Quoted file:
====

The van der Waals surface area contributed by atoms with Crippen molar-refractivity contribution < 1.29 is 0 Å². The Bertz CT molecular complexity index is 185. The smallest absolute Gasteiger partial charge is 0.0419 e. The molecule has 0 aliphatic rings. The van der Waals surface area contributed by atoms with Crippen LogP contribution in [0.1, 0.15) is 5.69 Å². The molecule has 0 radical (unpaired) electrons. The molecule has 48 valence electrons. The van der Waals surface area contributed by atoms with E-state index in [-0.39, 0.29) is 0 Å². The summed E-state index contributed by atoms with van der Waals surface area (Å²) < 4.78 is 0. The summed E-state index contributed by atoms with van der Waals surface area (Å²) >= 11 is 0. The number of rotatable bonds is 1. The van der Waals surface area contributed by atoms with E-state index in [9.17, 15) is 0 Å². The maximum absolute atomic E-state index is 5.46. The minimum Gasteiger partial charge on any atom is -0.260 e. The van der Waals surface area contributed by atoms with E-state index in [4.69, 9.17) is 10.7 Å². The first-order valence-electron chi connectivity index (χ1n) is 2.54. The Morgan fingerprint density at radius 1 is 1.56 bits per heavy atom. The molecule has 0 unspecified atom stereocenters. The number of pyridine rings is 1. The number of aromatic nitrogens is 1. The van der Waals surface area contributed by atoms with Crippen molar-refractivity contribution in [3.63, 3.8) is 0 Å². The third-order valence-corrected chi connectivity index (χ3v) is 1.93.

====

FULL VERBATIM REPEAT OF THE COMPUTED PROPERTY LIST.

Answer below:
The van der Waals surface area contributed by atoms with Crippen molar-refractivity contribution < 1.29 is 0 Å². The Bertz CT molecular complexity index is 185. The smallest absolute Gasteiger partial charge is 0.0419 e. The molecule has 0 aliphatic rings. The van der Waals surface area contributed by atoms with Crippen LogP contribution in [0.1, 0.15) is 5.69 Å². The molecule has 0 radical (unpaired) electrons. The molecule has 48 valence electrons. The van der Waals surface area contributed by atoms with E-state index in [-0.39, 0.29) is 0 Å². The summed E-state index contributed by atoms with van der Waals surface area (Å²) < 4.78 is 0. The summed E-state index contributed by atoms with van der Waals surface area (Å²) >= 11 is 0. The number of rotatable bonds is 1. The van der Waals surface area contributed by atoms with E-state index in [9.17, 15) is 0 Å². The maximum absolute atomic E-state index is 5.46. The minimum Gasteiger partial charge on any atom is -0.260 e. The van der Waals surface area contributed by atoms with E-state index in [4.69, 9.17) is 10.7 Å². The first-order valence-electron chi connectivity index (χ1n) is 2.54. The Morgan fingerprint density at radius 1 is 1.56 bits per heavy atom. The molecule has 0 unspecified atom stereocenters. The number of pyridine rings is 1. The number of aromatic nitrogens is 1. The van der Waals surface area contributed by atoms with Crippen molar-refractivity contribution in [3.63, 3.8) is 0 Å². The third-order valence-corrected chi connectivity index (χ3v) is 1.93.